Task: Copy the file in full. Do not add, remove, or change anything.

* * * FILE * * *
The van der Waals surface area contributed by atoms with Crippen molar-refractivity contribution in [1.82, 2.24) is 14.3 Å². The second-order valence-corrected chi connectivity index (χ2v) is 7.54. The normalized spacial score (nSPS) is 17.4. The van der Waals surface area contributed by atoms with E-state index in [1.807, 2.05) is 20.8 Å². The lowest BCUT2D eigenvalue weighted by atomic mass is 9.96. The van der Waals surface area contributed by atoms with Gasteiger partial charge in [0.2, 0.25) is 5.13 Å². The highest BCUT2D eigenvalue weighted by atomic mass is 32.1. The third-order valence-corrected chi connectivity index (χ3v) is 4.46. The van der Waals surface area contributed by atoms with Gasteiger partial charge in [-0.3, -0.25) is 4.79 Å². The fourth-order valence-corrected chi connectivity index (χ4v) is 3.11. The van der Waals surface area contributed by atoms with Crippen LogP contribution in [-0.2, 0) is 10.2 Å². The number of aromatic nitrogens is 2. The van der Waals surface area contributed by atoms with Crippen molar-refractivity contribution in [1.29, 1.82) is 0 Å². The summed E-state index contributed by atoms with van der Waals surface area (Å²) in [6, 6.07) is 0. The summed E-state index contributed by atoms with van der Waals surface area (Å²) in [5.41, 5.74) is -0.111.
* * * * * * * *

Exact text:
The van der Waals surface area contributed by atoms with Crippen molar-refractivity contribution in [1.82, 2.24) is 14.3 Å². The second-order valence-corrected chi connectivity index (χ2v) is 7.54. The normalized spacial score (nSPS) is 17.4. The van der Waals surface area contributed by atoms with E-state index in [1.807, 2.05) is 20.8 Å². The lowest BCUT2D eigenvalue weighted by atomic mass is 9.96. The van der Waals surface area contributed by atoms with Gasteiger partial charge in [0.2, 0.25) is 5.13 Å². The highest BCUT2D eigenvalue weighted by atomic mass is 32.1. The third-order valence-corrected chi connectivity index (χ3v) is 4.46. The van der Waals surface area contributed by atoms with Gasteiger partial charge in [-0.3, -0.25) is 4.79 Å². The fourth-order valence-corrected chi connectivity index (χ4v) is 3.11. The van der Waals surface area contributed by atoms with Crippen LogP contribution in [-0.2, 0) is 10.2 Å². The number of aromatic nitrogens is 2. The van der Waals surface area contributed by atoms with Crippen molar-refractivity contribution in [1.29, 1.82) is 0 Å². The summed E-state index contributed by atoms with van der Waals surface area (Å²) in [6, 6.07) is 0. The summed E-state index contributed by atoms with van der Waals surface area (Å²) in [5.41, 5.74) is -0.111.